My Story

Hi, my name is Tom and I’ve lived all over the world. That always seems to be the most interesting thing about me when I introduce myself to people. Everyone wants to know where you’re from. Well, in my mind, I am from many places, and I am not from anywhere. I am a wandering spirit, as are we all.

I was born in Israel, just like Jesus. Not to draw any implicit connection, but you know, just sayin’. It’s not a bad place to be born. This was just before things got really heated over there, but anyway I don’t remember too much about Israel. We moved by the time I was 2 years old. My parents are not Jewish nor military folk. My dad was an adventurous software engineer, and these days he’s an adventurous manager. He wanted to travel, and travel we did.

My parents are both from Belgium. This is how I usually phrase it. I don’t say that I’m from Belgium. Not that I have anything against Belgium. My bloodline is from Belgium. But only for a while. If you trace it back, century after century, it goes on branching and wheeling across the world and eventually, I guess, into the Ocean, and back to the stars. But my spirit is from many places. For my spirit, discovering different cultures is like remembering the many masks I have worn throughout time and space. Does that sound cosmic enough?

I’m a pretty cosmic kind of guy. To me, what is happening nowadays, this whole globalization business, is pretty cosmic. I like to look for the highest potential in everything. There’s a lot that is not perfect about globalization. But to me the hidden gift of globalization is the ability for every individual to remember their universal nature. To realize that every culture, every language, is just a different way of expressing essential human themes. And at the heart of these is the pair of longing and embodiment… longing for home, and embodying love. Because love is our home.

One of the shadows of globalization is that it seems to be creating a world where money rules everything, and we’re all becoming the faceless agents of a system beyond anyone’s control. A system driven only by profit, that is draining the world’s resources and exploits those unfortunate enough to find themselves in the wrong place at the wrong time. It’s like a great virus that covers the richness of humanity in sheathes of materiality. But maybe this virus is a necessary devil, acting as a carrier for a global communication network that can birth a new consciousness: that of all humanity as one global family. That’s my dream. That perhaps we can all awaken to the fact that we are all united and our only real purpose is to serve one another. That everything else is just a distraction.

For the last 14 years I’ve lived in the United States. Before that I lived in Taiwan and Belgium. In the States, I’ve lived in Virginia, North Carolina, Chicago, and California. I loved going to school in Washington DC. I didn’t like school in Virginia. I didn’t like North Carolina either, I was very rebellious and North Carolina felt far too conservative for me. I wanted to leave as soon as possible. Chicago was my relief from North Carolina, my great hub of culture and sophistication, but in Chicago I felt cut off and isolated. The city felt cold and hostile, although it had its moments of beauty.

But looking back, I spent a lot of my life feeling isolated and cut off. I was an introverted kid, I spent a lot of my time in books and in thought. I had a mean narcissistic streak, and felt like others couldn’t relate to me. But I don’t think I tried too hard to communicate my feelings to others. They were too obscured in complex ideas about the world and why, ultimately, it was a meaningless and hopeless place. Deep down, I was probably kind of depressed.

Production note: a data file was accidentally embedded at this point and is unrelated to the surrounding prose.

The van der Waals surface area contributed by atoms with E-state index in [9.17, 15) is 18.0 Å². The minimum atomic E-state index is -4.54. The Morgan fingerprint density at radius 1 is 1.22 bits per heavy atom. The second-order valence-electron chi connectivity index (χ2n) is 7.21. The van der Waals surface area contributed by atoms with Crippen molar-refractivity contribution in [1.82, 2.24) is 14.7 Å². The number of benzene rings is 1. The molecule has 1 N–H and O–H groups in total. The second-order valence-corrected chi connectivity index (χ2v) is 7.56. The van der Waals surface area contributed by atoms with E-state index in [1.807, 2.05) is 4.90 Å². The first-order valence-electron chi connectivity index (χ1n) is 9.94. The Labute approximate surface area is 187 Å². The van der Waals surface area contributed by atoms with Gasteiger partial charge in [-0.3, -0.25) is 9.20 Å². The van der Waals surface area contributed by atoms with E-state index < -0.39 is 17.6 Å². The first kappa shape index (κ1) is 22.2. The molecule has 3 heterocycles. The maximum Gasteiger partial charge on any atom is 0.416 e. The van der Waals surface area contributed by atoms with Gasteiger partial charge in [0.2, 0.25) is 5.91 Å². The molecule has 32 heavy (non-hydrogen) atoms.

I ended up studying Philosophy in Chicago. I’ve always been fascinated by the big ideas of mankind. The big bang. Quantum theory. Theism vs. atheism. The meaning of life (42, incidentally). Death. And one avenue into many of these contemplations was psychedelic drugs. I loved taking drugs. They put me into an entirely different world that most people didn’t understand. Like the gateway into Narnia! I felt that in one night on mushrooms I had more thoughts than the average person had in a year. I thought about things most people would never care to think about. And it felt so… strange! They were like nothing else I had ever experienced.

But my experiences weren’t always pleasant. Sometimes I touched a deep hopelessness, a feeling that life was a meaningless charade where we all pretend everything is fine but deep down we all know it is doomed. At other times I would become aware of a presence that seemed so powerful it would overcome me completely, and for it to enter Tom would have to die. That was the most terrifying.

As I continued to experiment with psychedelics, these experiences became more and more frequent. Something wanted to take over, and I struggled to hold onto the reigns, even as the absurdities of my life were highlighted for me. I felt like an actor who refused to read the lines the director handed me, and instead stumbled around on stage foolishly and self-consciously.

This was also accompanied by a feeling that my friends and other people around me weren’t real, they were also just actors playing out their roles. This made me feel crazy, and then I became afraid that I would be seen as crazy and terrible things would happen to me. I was on a bad trip, folks. And it would have kept getting worse if I hadn’t, somehow, found it in myself to surrender.

If there is a message to my story, it is all captured in this word–surrender. I feel that it is perhaps the most profound thing we, as human beings, can do. To give up our need to control life. To trust. To let go of our ideas, our beliefs, our reason, our faith and our doubt. All of these can be ways that our minds go on attempting to control life. To give up our tendency to complain or blame others for our problems. To give up our tendency to judge others and ourselves. Essentially, to give up all the noise in our heads that keeps us from just being in the present moment, and becoming the silent witness of what is happening.

Surrender. I feel that I surrendered to two things simultaneously. I surrendered to a higher power and I surrendered to my physical experience. Before that happened, I never could have understood how deeply connected those two are. Our bodies are always having some physical experience, but we spend most of our time distracting ourselves from how our bodies are feeling. We move around, we go around doing things, we talk to each other, we drink and eat and sleep. But we usually spend very little time just sitting, closing our eyes, and feeling what’s going on with our bodies. It gets uncomfortable very quickly. I think most people realize this when they take psychedelics–it’s pretty uncomfortable to be in a body. Even when your body is perfectly healthy, it’s still liable to have all kinds of aches and pains just from sitting still. And when you’re high, it feels even stranger. You sweat for no reason, it just feels damn weird. You feel like a spirit that’s been thrown in a strange cage of bones and flesh and fluids. The body is weird!